Coastal Plain Depression Wetlands
This diverse group of poorly-drained basin wetlands is characteristic of flat Coastal Plain terraces with fluctuating, seasonally perched water tables. Similar wetlands are scattered throughout the mid-Atlantic Coastal Plain. The best-documented examples of this group in Virginia are the Grafton Ponds, located on The Peninsula in York County, but other sizeable complexes occur on Coastal Plain terraces in Dinwiddie, Surry, Isle of Wight, Gloucester, and Matthews Counties. Also included are the seasonally exposed shores of Lake Drummond, a 1,287 ha (3,180 ac) natural basin in the Great Dismal Swamp. South of the James River, two community types in this group extend into the eastern Piedmont, where they are associated with hardpan soils. Most of these wetlands are seasonally flooded and are believed to be sinkhole features that formed through dissolution of underlying carbonate-rich, shell marl deposits. The marl deposits are too deep to influence soil or water chemistry of the depressions, which are strongly acidic in most examples. A few depressions in extreme southeastern Virginia appear to have originated from deep peat burn-outs. Although the term "vernal pond" has been applied to some of the communities in this group, that name is rather restrictive and is a poor descriptor of the more extensive occurrences.
Vegetation in this group varies from nearly forested to entirely herbaceous, representing a sizeable number of distinct community types. Depth and duration of seasonal inundation are apparently the most important factors influencing community composition and the degree to which woody species become established. Dry-season fires in adjacent uplands may spread into ponds and may be another factor limiting the invasion of woody species, although fire frequencies throughout the region have been much reduced in recent decades. Typical trees occurring in wooded ponds are red maple (Acer rubrum), sweetgum (Liquidambar styraciflua), swamp tupelo (Nyssa biflora), blackgum (Nyssa sylvatica), willow oak (Quercus phellos), overcup oak (Quercus lyrata), and bald cypress (Taxodium distichum). Shrubs that dominate some ponds include buttonbush (Cephalanthus occidentalis), swamp loosestrife (Decodon verticillatus), persimmon (Diospyros virginiana), and fetterbush (Leucothoe racemosa). Herbs characteristic of these communities are well adapted to long periods of submersion. Included are glaucous sedge (Carex glaucescens), cypress-swamp sedge (Carex joorii), pocosin sedge (Carex striata var. brevis), long-tubercled spikerush (Eleocharis tuberculosa), squarestem spikerush (Eleocharis quadrangulata), creeping rush (Juncus repens), eastern narrowleaf seedbox (Ludwigia linearis), globe-fruited seedbox (Ludwigia sphaerocarpa), tall flat panic grass (Panicum rigidulum var. rigidulum), warty panic grass (Panicum verrucosum), mermaid-weeds (Proserpinaca palustris and Proserpinaca pectinata), short-bristled hornedrush (Rhynchospora corniculata var. corniculata), slender plumegrass (Saccharum baldwinii), woolgrass (Scirpus cyperinus), and pale mannagrass (Torreyochloa pallida var. pallida).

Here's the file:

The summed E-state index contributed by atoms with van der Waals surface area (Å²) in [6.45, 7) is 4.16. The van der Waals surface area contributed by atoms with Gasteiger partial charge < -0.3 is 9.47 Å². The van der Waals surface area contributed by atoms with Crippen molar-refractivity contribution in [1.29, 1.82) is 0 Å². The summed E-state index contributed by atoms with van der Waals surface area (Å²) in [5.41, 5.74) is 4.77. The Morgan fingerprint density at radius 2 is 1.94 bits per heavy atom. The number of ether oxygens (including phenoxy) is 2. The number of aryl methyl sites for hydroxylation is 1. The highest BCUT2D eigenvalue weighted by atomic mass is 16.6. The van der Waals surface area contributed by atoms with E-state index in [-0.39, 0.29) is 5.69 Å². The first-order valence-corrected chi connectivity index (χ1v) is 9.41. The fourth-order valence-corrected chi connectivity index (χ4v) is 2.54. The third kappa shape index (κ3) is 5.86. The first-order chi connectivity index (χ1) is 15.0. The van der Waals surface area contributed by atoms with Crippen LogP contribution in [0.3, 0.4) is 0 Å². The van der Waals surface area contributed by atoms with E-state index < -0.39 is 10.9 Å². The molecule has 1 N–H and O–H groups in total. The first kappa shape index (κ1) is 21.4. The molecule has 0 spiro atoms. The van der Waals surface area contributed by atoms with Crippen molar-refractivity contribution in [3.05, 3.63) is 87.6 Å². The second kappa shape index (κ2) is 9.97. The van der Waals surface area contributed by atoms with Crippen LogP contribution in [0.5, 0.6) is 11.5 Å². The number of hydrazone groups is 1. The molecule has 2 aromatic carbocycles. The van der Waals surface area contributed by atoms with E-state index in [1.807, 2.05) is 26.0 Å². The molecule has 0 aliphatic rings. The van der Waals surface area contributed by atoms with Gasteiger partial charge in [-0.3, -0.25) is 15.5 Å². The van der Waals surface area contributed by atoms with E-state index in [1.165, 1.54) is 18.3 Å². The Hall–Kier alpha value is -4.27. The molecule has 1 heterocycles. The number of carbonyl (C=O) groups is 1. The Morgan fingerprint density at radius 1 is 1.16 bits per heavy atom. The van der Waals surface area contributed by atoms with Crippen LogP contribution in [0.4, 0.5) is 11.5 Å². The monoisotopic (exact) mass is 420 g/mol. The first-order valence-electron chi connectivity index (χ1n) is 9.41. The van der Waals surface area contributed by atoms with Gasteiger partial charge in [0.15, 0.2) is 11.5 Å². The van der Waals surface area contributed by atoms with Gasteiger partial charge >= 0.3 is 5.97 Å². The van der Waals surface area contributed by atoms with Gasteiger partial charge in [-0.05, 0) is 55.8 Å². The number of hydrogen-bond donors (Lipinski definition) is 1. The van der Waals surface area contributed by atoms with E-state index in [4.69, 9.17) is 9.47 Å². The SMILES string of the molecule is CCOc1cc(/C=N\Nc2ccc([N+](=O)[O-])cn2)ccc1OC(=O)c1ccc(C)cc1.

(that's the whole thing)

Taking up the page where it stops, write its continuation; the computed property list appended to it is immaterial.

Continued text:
Coastal Plain depression wetlands are relatively rare, small-patch communities that provide important habitat for the state-rare chicken turtle (Deirochelys reticularia) and three state-listed amphibians: Mabee's salamander (Ambystoma mabeei), tiger salamander (Ambystoma tigrinum), and barking tree frog (Hyla gratiosa). In addition, the globally rare plants Harper's fimbristylis (Fimbristylis perpusilla) and pondspice (Litsea_aestivalis) are confined to these habitats in Virginia.References: Fleming and Moorhead (1998), Rawinski (1997).
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|Coastal Plain Seasonal Pond, dominated by plumegrasses (Saccharum baldwinii and S. giganteum), in flatwoods at Fort Lee Military Reservation, Prince George County. Photo: Nancy Van Alstine.|
|Two-ha (five-acre), isolated wetland dominated by willow oak (Quercus phellos), red maple (Acer rubrum), fetterbush (Leucothoe racemosa), and cypress-swamp sedge (Carex joorii). Near Beaumont, Powhatan County. Photo: Gary P. Fleming|
|Squarestem spikerush (Eleocharis quadrangulata) dominating a flooded Coastal Plain pond near Disputanta, Prince George County. Photo: Irvine Wilson.|
|Seasonally flooded woodland of swamp tupelo (Nyssa biflora) and cypress-swamp sedge (Carex joorii) in a wetland of the Grafton Ponds Natural Area Preserve in York County. Photo: Tom Rawinski.|
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